person in tie showing up at someone's desk holding dozens of resumes
Illustration by Dominic Kesterton

‘Is There Such a Thing as Applying for Too Many Jobs?’

Never heard of creating a “master résumé”? Right this way.
Amateur Hour is an advice column for people who are new to the professional world and are figuring out how work even… works.

I've been job searching for what feels like forever but in reality is probably about six months. I'm getting conflicting advice about how to approach my job search and I’m not sure how to sort through it. I’ve read that it’s smart to apply for as many jobs as you can because finding a job is a numbers game and the more applications you have out there, the more likely you are to get called for an interview. That sounds logical to me! But I’ve been applying for every job I can find that I’m qualified for, and I’m not getting much response to my applications.


A friend of mine who’s also looking for a job right now says that he was told to focus on a smaller number of applications for just the jobs he’s really interested in, and he does get more interviews than I do. That approach appeals to me, especially because I’m exhausted by what I’m doing now, but I’m worried it will just lower my chances of getting a job. Logically, why wouldn’t fewer applications mean fewer interviews? I have no idea how to approach this.

Don’t think of applying for a job as a numbers game! I know it sounds logical that the more applications you have out there, the higher your chances of hearing back from some of them will be, but here’s why that falls apart: If you apply for everything you see, you won’t be able to truly tailor what you’re sending to each specific job, and that means you’re going to be a mediocre candidate for a lot of jobs rather than a strong candidate for a smaller number of jobs.

The thing is, employers can tell when you’re just “résumé bombing”—applying for every job you’re remotely qualified for without putting much real thought into your application. And if you’re just rushing out as many applications as you can, you’re not taking the time to tweak your materials for each individual role. That means you’re squandering the chance to speak directly to the specific work the employer has described, and to explain why you think you in particular would excel at it. If you’re not doing that, your materials will be far less compelling than the applications from people who are. It’s just really hard to stand out in a sea of candidates when you’re sending the exact same thing to each job you apply for, especially when some of your competition isn’t.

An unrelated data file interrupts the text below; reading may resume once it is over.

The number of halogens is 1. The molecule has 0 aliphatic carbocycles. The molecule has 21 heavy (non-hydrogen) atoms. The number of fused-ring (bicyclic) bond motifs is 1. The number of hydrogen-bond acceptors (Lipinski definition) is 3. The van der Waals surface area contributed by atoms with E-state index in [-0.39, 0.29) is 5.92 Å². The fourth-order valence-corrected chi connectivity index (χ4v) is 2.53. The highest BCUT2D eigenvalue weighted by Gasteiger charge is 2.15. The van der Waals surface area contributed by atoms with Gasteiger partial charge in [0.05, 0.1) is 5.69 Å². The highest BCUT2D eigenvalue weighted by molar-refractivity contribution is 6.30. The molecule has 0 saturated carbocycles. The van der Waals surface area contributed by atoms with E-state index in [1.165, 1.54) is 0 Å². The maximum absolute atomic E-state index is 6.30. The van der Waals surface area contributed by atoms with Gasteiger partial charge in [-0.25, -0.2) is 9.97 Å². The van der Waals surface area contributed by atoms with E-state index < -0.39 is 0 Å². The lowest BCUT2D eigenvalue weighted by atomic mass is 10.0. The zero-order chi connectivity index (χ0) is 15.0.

If you instead choose a smaller number of jobs that you’re highly qualified for and tailor your materials to their specific needs, you’re going to be much more enticing to employers—and your odds of being asked to interview will go up. That’s always true, but it’s even more the case right now, when so many strong candidates are on the job market and employers have their pick of who to interview.

If you’re thinking that customizing everything sounds like a lot of work, know that it doesn’t mean writing your cover letter or résumé from scratch each time. You’ll often be able to reuse pieces of your cover letter for multiple jobs, particularly if the roles you’re targeting are all pretty similar. Just don’t treat it like a form letter. And with your résumé, you can save a lot of time by having one long master résumé that lists everything you’ve accomplished everywhere you’ve ever worked, but then edit down into a more reasonable length résumé (one to two pages) for each job you apply for, removing details that don’t strengthen your candidacy for that particular role. Once you have those initial master documents, you’ll be able to create tailored versions pretty quickly. (And if you want some help with writing cover letters and résumés that are customized to the employer, here’s a whole bunch of guidance.)

But yes, this is more effort for fewer applications! Ultimately, though, what matters isn’t the number of applications you have out there. It’s the number of applications that are being seriously considered by employers. That’s what you want to make sure your approach supports.

Now, all of that said, there is an exception to everything above: If you’re applying for jobs that don’t require a lot of specific qualifications—for example, some customer-facing jobs in retail and food service—it can make sense to go for quantity over quality. In fact, with any job that only requires you to fill out an application rather than asks you to submit a résumé and cover letter, going for quantity is a fine approach. But with most other jobs, focusing on quality instead of quantity is likely to get you better results.

Get more good advice from Alison Green at Ask a Manager or in her book. Do you have a pressing work-related question of your own? Submit it using this form.